Mining strategies in Latin America are shifting from project investment toward organic growth due to socio-economic upheavals, BNamericas’ mining survey found.
The Mining Survey 2022: Easing Toward Growth was carried out in collaboration with Deloitte and the support of Peru’s Institute of Mining Engineers and Brazilian mining association Ibram. It collected 207 responses from sector representatives, producers, juniors, suppliers, consultants, financial service providers, and others.
Although the IMF expects double-digit inflation for the region this year, miners trust market conditions and push recovery to pre-pandemic levels. Optimizing or accelerating operations that were suspended during the pandemic is a top priority for 65% of respondents.
Despite concerns about a recession and adverse effects caused by Russia’s invasion of Ukraine, 57% believed in the market and 56% planned to increase spend to grow organically.
The survey, carried out in May and June, also found that miners are keen to invest in ESG issues, decarbonization, innovation, digital transformation, diversity, and workforce inclusion.
Miners remain concerned about rising legal and political uncertainty and higher country risk, in addition to the threat of resource nationalism.
The results are interesting, but not surprising, considering the regional scenario, Navesh Ragoonanthun, an expert on energy, resources & industry at consulting firm Deloitte, said during the webinar to present the survey results.
“All countries need to do extra work and get stronger together and deal in metals across borders in a more collaborative way, as long as the commodities can be mined safely with minimal risks to communities”, he said.
Process optimization has always been key in efficiency strategies. But record inflation has turned into a threat and created challenges for improving production while reducing costs.
“The impacts of … inflation in the last six months caused a 9%-28% spike in production costs,” said Ragoonanthun, which is why optimization processes became even more relevant. This explains why mining companies are determined to spend more on technology and innovation, he said.
Water consumption is another concern, as shortages become more frequent across the region, although miners have confronted the problem in impressive ways and maintained operations, Ragoonanthun added.
Regarding taxes, Julio Cesar Nery Ferreira, Ibram’s director of sustainability and regulatory affairs, said the Brazilian supreme court’s recent decision to allow states and local governments to impose the TFRM fee, charged nominally for inspection, increased sector risk.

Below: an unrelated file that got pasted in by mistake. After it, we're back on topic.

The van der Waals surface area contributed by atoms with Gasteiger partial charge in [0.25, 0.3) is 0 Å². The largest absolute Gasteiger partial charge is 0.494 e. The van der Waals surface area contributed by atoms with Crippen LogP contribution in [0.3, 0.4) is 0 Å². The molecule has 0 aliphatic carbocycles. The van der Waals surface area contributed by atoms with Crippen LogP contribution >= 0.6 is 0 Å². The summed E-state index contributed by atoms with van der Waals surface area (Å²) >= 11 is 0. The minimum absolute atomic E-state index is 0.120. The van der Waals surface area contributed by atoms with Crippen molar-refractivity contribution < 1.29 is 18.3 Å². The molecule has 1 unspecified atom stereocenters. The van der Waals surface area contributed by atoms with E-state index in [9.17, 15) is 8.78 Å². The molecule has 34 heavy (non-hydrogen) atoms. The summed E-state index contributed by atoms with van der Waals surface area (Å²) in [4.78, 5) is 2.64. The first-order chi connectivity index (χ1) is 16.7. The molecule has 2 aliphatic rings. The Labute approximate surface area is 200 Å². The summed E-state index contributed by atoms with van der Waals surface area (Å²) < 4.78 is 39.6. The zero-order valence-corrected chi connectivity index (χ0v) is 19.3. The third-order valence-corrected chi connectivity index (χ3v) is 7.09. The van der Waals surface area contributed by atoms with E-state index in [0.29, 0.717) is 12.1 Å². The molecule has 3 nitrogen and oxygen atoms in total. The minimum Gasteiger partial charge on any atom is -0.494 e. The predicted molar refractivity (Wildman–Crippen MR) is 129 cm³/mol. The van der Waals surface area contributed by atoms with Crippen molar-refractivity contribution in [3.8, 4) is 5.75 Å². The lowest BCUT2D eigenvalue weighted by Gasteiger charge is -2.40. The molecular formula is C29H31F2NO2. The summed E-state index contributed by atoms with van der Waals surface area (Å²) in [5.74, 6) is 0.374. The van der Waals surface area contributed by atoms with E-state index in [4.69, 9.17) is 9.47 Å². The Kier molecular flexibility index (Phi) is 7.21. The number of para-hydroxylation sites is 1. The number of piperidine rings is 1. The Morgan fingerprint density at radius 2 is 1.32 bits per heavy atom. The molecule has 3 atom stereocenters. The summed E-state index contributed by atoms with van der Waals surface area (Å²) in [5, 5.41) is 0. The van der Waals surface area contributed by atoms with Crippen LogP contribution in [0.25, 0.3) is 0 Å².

Yet, Brazil still has much potential, he said. “We have strong confidence in the law, in respect of contracts. Taxation is a problem, but I think that the mining code is good enough.”
The ruling will affect profitability, but Brazil’s mining investment portfolio for the next five years still involves US$40bn, Ferreira added.
On ESG issues, Ferreira said mining on indigenous land is permitted by the constitution but not regulated by law, causing rampant illegal activity.
Brazilian miners should also invest in training to bolster the workforce, as female inclusion remains a challenge. Ibram has initiatives underway to address these issues.
Political instability in Peru is preventing long-term investments. The country has great copper potential and could benefit from growing global demand. The local industry is focused on exploration, while the national portfolio in preparation already looks promising, Juan Carlos Ortiz, VP of the Institute of Mining Engineers, told the webinar.
“Most companies will spend more money on brownfield expansions where there is little exposure to risk and where there is an environment of greater control of permits for the communities surrounding the operations,” said Ortiz.
On the ESG front, Ortiz said surrounding communities were not just looking for mining jobs anymore, but creating economic opportunities as collaborators themselves. Residents provide catering, transport, or earth movement works. As the projects last up to 25 years on average, these communities will benefit considerably.
Miners also increasingly build social infrastructure near their operations, he said.
A previous BNamericas study ranked Peru as the best country for mining investments.
Ragoonanthun also highlighted that though the global context is very complicated, it also generates opportunities for consolidation. Rising demand for sustainable energy and electromobility, for which lithium or cobalt are essential, will benefit the sector, despite the economic downturn.
“So, in three to five years we are going to start seeing these green economies starting to invest in mining companies,” said Ragoonanthun.
Inflation and higher interest rates will mainly affect greenfield projects, which is why investments will go to projects that are underway. “We do not expect this year the same results as in 2021,” Ferreira said.